Compilation of Links for
Cancer Treatment in USA

Copyright 2020-2021 by Ronald B. Standler

Table of Contents


websites of U.S. Government

Medical Professional Societies websites

Treatment Guidelines for each type of cancer

websites of Cancer Centers for Treatment


I am not a physician. My educational background is in physics (Ph.D. 1977). While I crave technical details, understanding cancer treatment requires a background in biology and medicine. I created this list of links to cancer treatment resources after I was diagnosed with metastatic cancer in October 2019.

A patient who has cancer will have many blood samples processed by a laboratory, including:
  1. Complete Blood Count (CBC) with differential, a panel of:
    1. number/µliter of Red Blood Cells (RBC)
    2. number/µliter of each of five types of White Blood Cells (WBC), (WBC are also known as Leukocytes):
      1. Neutrophils
      2. Lymphocytes (B cells and T cells)
      3. Monocytes
      4. Eosinophils
      5. Basophils
    3. Platelets,
    4. Hemoglobin (Hgb) in grams/100 ml,
    5. Hematocrit (Hct), the percentage of blood composed of red blood cells.
    The CBC checks for bone-marrow suppression (e.g., low numbers of neutrophils, low numbers of red blood cells) during chemotherapy. The CBC is also useful to check treatment progress in some types of cancer (e.g., leukemia, lymphoma, and multiple myeloma).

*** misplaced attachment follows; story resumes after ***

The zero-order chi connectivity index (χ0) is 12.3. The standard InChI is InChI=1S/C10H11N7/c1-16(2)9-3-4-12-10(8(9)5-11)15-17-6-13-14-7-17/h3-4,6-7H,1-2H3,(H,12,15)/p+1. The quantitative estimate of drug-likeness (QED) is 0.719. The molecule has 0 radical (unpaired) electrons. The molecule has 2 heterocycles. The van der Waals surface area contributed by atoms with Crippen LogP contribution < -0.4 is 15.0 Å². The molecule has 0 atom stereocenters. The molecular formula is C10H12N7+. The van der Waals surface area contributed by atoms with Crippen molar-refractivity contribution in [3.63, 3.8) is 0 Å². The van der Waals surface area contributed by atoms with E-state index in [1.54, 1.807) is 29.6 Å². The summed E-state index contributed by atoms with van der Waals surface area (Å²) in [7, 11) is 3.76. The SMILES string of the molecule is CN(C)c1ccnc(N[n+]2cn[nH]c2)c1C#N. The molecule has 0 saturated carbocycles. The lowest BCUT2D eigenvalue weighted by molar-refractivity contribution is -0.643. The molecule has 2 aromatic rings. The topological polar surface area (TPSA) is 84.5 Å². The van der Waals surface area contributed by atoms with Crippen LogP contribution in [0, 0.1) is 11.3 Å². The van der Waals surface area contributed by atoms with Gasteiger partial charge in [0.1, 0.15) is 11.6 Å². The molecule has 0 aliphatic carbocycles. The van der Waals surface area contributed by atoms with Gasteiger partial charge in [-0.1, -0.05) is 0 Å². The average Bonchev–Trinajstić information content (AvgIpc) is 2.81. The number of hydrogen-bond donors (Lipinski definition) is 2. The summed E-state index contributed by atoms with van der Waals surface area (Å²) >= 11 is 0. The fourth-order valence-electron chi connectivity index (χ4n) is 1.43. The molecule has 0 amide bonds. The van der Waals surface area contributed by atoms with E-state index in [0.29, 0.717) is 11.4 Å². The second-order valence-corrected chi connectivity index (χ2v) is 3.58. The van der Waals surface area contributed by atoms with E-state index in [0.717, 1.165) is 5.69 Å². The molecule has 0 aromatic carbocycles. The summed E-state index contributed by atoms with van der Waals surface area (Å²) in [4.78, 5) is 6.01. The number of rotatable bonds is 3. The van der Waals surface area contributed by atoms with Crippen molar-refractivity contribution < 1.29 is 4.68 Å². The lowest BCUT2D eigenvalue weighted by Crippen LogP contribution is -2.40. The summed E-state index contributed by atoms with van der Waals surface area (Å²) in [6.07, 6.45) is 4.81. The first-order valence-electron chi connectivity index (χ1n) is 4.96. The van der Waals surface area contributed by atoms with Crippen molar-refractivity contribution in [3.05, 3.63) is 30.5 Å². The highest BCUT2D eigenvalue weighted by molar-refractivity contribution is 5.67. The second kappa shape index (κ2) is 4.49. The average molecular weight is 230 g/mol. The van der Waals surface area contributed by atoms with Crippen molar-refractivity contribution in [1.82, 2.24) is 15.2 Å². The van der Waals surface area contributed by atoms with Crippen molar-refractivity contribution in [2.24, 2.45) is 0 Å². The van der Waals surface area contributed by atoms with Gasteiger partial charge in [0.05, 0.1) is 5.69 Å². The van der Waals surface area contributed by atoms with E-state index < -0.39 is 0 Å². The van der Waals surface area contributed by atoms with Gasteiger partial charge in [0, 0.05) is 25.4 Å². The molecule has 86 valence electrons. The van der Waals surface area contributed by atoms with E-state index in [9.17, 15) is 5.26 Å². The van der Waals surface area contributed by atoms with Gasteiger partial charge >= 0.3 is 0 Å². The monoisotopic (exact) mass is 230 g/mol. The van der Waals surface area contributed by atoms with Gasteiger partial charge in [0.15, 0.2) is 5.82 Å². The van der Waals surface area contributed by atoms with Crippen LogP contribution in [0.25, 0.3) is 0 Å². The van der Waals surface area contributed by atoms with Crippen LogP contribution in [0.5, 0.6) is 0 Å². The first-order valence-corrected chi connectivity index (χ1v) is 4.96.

2. Electrolytes: sodium, potassium, chloride, magnesium, calcium, etc.

  3. Tests for renal function: creatinine, blood urea nitrogen (BUN).

  4. Tests for hepatic function:
    1. alanine aminotransferase (ALT), also known as serum glutamic pyruvic transferase (SGPT);
    2. aspartate aminotransferase (AST), also known as serum glutamic oxaloacetic transaminase (SGOT);
    3. alkaline phosphatase;
    4. bilirubin.

  5. Tests for appropriate tumor markers, e.g., carcinoembryonic antigen (CEA), prostate specific antigen (PSA), etc.
Because of the importance of blood tests, I include in this webpage links to sources of information on understanding "laboratory tests" and/or "tumor markers".

R. Standler, PhD
begun 18 March 2020

U.S. Government Websites

The Food & Drug Administration (FDA) requires manufactures of prescription drugs to include a printed page of information for physicians and pharmacists. These printed pages — called a "package insert" — contain information on side effects, contraindications, adverse interactions with other drugs, dosage, etc. See
National Institutes of Health homepage

National Cancer Institute homepage
      list of cancer treatment centers in the USA
      types of cancer: prevention, diagnosis, and treatment
      tumor markers
      cancer treatment
          chemotherapy drugs
          side effects of cancer treatment
      Prostate Cancer Treatments
      Colon Cancer Treatment

National Library of Medicine homepage
      drug package inserts
      PubMed free searches of medical journals   advanced search
      types of cancers diagnosis & treatment